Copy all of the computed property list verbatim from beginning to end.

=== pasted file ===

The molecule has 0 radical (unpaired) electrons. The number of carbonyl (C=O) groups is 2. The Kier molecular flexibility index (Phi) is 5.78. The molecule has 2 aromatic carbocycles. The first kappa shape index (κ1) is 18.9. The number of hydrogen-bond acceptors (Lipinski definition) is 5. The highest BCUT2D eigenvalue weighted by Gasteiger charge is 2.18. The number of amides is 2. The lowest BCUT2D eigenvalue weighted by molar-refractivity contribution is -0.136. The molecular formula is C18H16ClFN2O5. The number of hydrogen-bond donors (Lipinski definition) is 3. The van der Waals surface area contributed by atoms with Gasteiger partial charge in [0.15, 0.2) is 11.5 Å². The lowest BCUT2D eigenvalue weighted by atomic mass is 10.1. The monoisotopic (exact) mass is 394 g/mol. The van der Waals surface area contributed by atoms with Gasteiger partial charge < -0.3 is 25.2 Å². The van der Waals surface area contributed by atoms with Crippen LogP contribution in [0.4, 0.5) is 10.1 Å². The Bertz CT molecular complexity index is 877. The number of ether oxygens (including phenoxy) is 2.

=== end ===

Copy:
The molecule has 0 radical (unpaired) electrons. The number of carbonyl (C=O) groups is 2. The Kier molecular flexibility index (Phi) is 5.78. The molecule has 2 aromatic carbocycles. The first kappa shape index (κ1) is 18.9. The number of hydrogen-bond acceptors (Lipinski definition) is 5. The highest BCUT2D eigenvalue weighted by Gasteiger charge is 2.18. The number of amides is 2. The lowest BCUT2D eigenvalue weighted by molar-refractivity contribution is -0.136. The molecular formula is C18H16ClFN2O5. The number of hydrogen-bond donors (Lipinski definition) is 3. The van der Waals surface area contributed by atoms with Gasteiger partial charge in [0.15, 0.2) is 11.5 Å². The lowest BCUT2D eigenvalue weighted by atomic mass is 10.1. The monoisotopic (exact) mass is 394 g/mol. The van der Waals surface area contributed by atoms with Gasteiger partial charge < -0.3 is 25.2 Å². The van der Waals surface area contributed by atoms with Crippen LogP contribution in [0.4, 0.5) is 10.1 Å². The Bertz CT molecular complexity index is 877. The number of ether oxygens (including phenoxy) is 2.